Economic Common Sense
The Politically Incorrect Guide to Economics, by Thomas J. DiLorenzo, Washington, D.C.: Regnery Publishing, 2022, 242 pages, paperback.
Counting this book, there are 31 books in the Politically Incorrect Guides series published by Regnery. I have read or at least looked through most of the books in this series. Although all of the books are not equal in importance or value, I would only consider one of them to be a bad book (the volume on The Vietnam War). Some of the books are very well done, such as the two by Robert P. Murphy (Capitalism and The Great Depression and the New Deal), the two by Brian McClanahan (The Founding Fathers and Real American Heroes), the book on The Constitution by Kevin R.C. Gutzman, and the first book in the series on American History, by Thomas E. Woods.
Thomas J. DiLorenzo is a senior fellow at the Ludwig von Mises Institute in Auburn, Alabama, a prominent and frequent speaker at Mises Institute events, and former professor of economics at Loyola University Maryland, where he is now professor emeritus. To say that DiLorenzo is a prolific writer is an understatement. Not only has he written hundreds of popular articles for LewRockwell.com and many scholarly articles for academic journals, he is also widely published in national media outlets such as The Wall Street Journal, USA Today, The Washington Post, Barron’s, and many other publications. He is the author or co-author of many books, including Hamilton’s Curse, The Problem with Socialism, and How Capitalism Saved America: The Untold History of Our Country, from the Pilgrims to the Present. He is probably best known for his three critical books on Abraham Lincoln. DiLorenzo is eminently qualified to write The Politically Incorrect Guide to Economics. He holds a Ph.D. in economics from Virginia Tech, has written widely on economics, and taught university economics for 41 years.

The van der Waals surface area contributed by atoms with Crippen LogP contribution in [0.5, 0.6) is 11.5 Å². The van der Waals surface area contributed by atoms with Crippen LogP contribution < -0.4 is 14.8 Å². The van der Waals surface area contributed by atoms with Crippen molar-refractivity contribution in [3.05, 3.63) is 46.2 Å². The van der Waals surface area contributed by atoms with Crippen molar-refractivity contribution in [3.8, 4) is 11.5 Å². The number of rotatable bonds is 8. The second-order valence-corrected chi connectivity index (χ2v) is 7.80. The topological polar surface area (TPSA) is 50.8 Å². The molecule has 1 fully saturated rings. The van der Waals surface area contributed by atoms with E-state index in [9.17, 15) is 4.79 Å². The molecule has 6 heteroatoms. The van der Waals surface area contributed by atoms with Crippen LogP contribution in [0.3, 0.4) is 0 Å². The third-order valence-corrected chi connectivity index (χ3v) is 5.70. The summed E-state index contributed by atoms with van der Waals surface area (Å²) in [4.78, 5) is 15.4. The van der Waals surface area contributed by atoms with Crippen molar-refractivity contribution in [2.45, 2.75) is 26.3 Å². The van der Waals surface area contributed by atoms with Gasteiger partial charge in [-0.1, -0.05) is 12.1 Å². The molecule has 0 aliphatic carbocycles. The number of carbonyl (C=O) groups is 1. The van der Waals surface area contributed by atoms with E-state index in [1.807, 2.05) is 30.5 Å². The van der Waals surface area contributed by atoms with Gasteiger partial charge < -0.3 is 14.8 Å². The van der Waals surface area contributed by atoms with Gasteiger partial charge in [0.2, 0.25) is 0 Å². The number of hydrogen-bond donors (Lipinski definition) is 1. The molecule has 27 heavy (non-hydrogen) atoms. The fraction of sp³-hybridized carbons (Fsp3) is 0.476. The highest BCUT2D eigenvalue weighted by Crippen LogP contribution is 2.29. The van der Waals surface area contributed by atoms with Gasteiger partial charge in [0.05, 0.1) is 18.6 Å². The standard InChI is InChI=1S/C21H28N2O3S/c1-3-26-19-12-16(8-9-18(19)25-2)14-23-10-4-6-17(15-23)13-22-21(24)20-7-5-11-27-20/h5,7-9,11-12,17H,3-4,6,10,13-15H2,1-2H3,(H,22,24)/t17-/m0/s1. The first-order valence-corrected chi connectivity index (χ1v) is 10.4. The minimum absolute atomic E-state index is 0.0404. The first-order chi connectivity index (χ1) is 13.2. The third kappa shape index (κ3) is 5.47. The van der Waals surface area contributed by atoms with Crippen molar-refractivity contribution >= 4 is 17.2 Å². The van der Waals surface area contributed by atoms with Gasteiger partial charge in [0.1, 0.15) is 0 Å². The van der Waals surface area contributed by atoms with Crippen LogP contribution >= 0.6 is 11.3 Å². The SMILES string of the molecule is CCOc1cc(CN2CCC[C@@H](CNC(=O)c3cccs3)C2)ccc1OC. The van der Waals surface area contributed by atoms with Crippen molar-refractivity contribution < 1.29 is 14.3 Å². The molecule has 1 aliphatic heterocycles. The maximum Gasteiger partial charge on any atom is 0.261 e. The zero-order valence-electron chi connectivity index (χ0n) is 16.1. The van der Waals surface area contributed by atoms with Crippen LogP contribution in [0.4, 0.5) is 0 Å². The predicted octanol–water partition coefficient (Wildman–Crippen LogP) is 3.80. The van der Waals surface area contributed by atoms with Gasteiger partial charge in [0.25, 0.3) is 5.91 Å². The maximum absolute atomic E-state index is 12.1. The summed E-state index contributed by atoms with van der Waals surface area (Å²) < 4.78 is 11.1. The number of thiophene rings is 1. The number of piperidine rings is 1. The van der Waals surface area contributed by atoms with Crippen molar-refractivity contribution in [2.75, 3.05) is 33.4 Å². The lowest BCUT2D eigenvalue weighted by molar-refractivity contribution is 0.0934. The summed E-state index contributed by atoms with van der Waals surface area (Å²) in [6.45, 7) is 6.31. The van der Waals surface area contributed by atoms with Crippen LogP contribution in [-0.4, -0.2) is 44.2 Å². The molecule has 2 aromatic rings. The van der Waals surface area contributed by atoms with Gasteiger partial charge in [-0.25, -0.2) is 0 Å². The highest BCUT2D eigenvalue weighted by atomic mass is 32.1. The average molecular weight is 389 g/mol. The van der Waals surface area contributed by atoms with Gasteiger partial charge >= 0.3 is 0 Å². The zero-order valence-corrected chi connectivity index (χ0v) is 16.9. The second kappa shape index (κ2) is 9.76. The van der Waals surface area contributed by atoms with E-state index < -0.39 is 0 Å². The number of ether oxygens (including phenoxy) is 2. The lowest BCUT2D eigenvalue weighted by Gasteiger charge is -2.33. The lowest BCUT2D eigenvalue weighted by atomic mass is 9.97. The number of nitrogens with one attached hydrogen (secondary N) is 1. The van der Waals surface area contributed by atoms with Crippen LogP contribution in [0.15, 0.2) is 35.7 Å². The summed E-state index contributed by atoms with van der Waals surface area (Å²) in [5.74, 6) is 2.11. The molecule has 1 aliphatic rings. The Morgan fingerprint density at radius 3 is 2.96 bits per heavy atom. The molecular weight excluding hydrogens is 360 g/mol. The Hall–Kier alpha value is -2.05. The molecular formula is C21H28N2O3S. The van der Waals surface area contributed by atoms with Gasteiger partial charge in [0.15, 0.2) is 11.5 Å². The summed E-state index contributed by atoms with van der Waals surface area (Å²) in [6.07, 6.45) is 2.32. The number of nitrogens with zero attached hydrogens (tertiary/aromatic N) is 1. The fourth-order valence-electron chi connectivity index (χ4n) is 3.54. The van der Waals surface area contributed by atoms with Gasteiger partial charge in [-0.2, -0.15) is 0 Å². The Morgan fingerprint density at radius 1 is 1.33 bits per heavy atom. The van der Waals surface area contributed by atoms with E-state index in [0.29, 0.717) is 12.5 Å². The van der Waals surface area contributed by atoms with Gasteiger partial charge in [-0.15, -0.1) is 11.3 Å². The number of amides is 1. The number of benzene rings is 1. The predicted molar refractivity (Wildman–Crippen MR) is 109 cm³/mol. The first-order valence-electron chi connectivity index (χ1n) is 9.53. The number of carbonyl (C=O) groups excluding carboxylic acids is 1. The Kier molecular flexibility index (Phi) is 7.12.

The Politically Incorrect Guide to Economics contains 15 chapters, each of which can be read independently. The chapters are preceded by an introduction and followed by an epilogue, notes, and an index. One of the great features of the book is that every chapter lists books “you’re not supposed to read”; that is, books you should read because they reinforce in more detail the things that DiLorenzo says in each chapter. Here the reader is introduced to great books by Ludwig von Mises, Murray Rothbard, Robert Higgs, Burton Folsom, Henry Hazlitt, and many others that together constitute a politically incorrect economics education that you won’t receive anywhere.
Although “university econo
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